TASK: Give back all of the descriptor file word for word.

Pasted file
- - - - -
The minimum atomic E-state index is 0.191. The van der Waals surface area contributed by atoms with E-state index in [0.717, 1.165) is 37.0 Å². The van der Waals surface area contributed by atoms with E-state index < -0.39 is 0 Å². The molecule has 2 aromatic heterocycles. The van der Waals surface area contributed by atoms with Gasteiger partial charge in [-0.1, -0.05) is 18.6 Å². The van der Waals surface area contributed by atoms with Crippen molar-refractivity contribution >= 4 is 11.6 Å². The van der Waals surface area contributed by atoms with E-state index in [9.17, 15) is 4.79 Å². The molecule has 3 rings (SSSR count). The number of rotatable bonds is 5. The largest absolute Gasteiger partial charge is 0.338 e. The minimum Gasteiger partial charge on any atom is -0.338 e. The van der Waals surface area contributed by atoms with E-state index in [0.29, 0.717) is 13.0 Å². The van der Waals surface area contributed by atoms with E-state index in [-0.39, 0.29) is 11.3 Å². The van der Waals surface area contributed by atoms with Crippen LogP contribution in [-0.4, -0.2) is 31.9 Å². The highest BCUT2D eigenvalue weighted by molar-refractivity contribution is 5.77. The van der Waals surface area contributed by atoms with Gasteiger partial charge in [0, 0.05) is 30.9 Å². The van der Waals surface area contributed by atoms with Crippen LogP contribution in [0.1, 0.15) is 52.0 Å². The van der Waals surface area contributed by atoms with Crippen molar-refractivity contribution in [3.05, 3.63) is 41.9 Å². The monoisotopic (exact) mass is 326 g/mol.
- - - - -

The minimum atomic E-state index is 0.191. The van der Waals surface area contributed by atoms with E-state index in [0.717, 1.165) is 37.0 Å². The van der Waals surface area contributed by atoms with E-state index < -0.39 is 0 Å². The molecule has 2 aromatic heterocycles. The van der Waals surface area contributed by atoms with Gasteiger partial charge in [-0.1, -0.05) is 18.6 Å². The van der Waals surface area contributed by atoms with Crippen molar-refractivity contribution >= 4 is 11.6 Å². The van der Waals surface area contributed by atoms with E-state index in [9.17, 15) is 4.79 Å². The molecule has 3 rings (SSSR count). The number of rotatable bonds is 5. The largest absolute Gasteiger partial charge is 0.338 e. The minimum Gasteiger partial charge on any atom is -0.338 e. The van der Waals surface area contributed by atoms with E-state index in [0.29, 0.717) is 13.0 Å². The van der Waals surface area contributed by atoms with E-state index in [-0.39, 0.29) is 11.3 Å². The van der Waals surface area contributed by atoms with Crippen LogP contribution in [-0.4, -0.2) is 31.9 Å². The highest BCUT2D eigenvalue weighted by molar-refractivity contribution is 5.77. The van der Waals surface area contributed by atoms with Gasteiger partial charge in [0, 0.05) is 30.9 Å². The van der Waals surface area contributed by atoms with Crippen LogP contribution in [0.1, 0.15) is 52.0 Å². The van der Waals surface area contributed by atoms with Crippen molar-refractivity contribution in [3.05, 3.63) is 41.9 Å². The monoisotopic (exact) mass is 326 g/mol.